The Amazon Echo was the first buyer level gadget reacting to voice control with universally useful capacities, for example, playing music, telling the weather, streaming a movie, and more. It was first launched in the US in 2015.
A year later, in 2016, Google came up with its very own device to compete with the Amazon Echo – Google Home. So ever since, there have been ongoing debates on Amazon Alexa vs. Google Home – which of the two is better.
Stone Temple, a digital marketing blog, gathered 5,000 questions to ask both Google Home and Amazon Alexa. In the experiment to decide the results of Google Home vs. Amazon Echo (Amazon Echo is the device’s name, whereas Alexa is the assistant’s name) It verbally asked the gadgets each question and noted a broad range of answers.
It needed to check if every gadget got the appropriate response from a database, such as Google’s Knowledge Graph, or sourced the response from an outside source like Wikipedia and other websites. The test likewise noticed how frequently Amazon Echo and Google Home failed to understand the question and when they provided an inappropriate or irrelevant answer,
The Stone Temple test was not a trial of the features of these gadgets, but their capacity to respond to the questions correctly and satisfactorily.
The results found Google Home addressing thrice the measure of inquiries contrasted with Amazon Echo – 3,383 versus 1,030.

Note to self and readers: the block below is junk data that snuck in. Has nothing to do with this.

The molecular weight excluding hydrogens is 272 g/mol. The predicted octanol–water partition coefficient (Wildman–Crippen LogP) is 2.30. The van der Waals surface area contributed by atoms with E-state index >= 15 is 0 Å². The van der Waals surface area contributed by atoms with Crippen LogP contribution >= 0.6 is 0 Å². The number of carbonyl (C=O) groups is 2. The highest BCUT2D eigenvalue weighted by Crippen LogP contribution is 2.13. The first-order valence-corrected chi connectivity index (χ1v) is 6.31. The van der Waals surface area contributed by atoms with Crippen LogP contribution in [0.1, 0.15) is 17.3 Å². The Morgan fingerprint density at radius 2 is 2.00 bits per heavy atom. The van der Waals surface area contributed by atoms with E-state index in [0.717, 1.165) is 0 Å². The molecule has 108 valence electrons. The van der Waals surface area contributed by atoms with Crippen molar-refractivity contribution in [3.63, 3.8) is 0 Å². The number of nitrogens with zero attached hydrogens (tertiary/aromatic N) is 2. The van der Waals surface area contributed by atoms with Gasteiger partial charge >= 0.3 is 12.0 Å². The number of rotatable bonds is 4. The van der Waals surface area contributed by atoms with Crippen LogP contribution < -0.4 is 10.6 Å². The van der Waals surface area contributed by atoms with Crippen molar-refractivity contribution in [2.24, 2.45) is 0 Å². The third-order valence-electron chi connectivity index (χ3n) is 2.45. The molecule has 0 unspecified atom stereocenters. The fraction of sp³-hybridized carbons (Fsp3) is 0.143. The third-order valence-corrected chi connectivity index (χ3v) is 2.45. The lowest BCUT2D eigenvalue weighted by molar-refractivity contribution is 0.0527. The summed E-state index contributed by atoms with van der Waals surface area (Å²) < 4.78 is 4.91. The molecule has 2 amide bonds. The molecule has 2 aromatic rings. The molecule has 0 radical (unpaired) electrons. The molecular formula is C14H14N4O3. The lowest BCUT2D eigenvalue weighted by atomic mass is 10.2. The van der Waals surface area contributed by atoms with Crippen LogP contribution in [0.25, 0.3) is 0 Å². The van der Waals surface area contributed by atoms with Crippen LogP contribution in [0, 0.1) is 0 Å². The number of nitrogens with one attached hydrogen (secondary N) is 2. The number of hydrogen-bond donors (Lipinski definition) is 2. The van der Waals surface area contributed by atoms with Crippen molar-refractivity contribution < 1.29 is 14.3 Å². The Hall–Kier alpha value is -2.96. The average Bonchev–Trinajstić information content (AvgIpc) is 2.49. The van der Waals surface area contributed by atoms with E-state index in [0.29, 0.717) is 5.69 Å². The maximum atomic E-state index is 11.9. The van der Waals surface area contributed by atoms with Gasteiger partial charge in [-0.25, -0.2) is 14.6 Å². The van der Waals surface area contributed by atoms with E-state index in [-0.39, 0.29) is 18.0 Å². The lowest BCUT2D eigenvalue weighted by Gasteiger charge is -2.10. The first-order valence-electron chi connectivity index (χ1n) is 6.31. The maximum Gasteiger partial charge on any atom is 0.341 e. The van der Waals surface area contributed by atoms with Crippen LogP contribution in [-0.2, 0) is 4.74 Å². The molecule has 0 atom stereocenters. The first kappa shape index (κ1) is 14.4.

Out of the number of questions that Google Home replied, 89.5 percent of them were answered correctly, as compared to the Amazon Echo’s 86.9 percent of right answers. Out of the questions, Google Home replied, 2.3 percent of them were wrong, while Alexa got 6.3 percent of wrong answers.
A question may have numerous responses. Additionally, the gadget may have reacted with a joke, or it may find the solution off-base.
Clearly Google Home had the edge on information because of Google search: 2,228 of Google’s answers came as Featured Snippets, which implies that the outcomes were sourced from an outsider site. However, not the majority of the 2,228 Featured Snippets were 100-percent correct. Just 2,122 of the right responses for Google Home were from snippets. Just 556 of Amazon Alexa’s correct answers originated from outside sites, 527 of which were sourced from Wikipedia.
Along these lines, in the battle of Amazon Alexa vs. Google Home, Google Home gives off an impression of being the more witted gadget. With access to Google’s vast database of information, this is not shocking. Amazon Alexa performed well, apparently without depending on Google for its answers.
It is just a matter of time before Microsoft Cortana Live comes in the race and provides a sturdy competition to Amazon Alexa and Google Home.
And then, the race will be more exciting.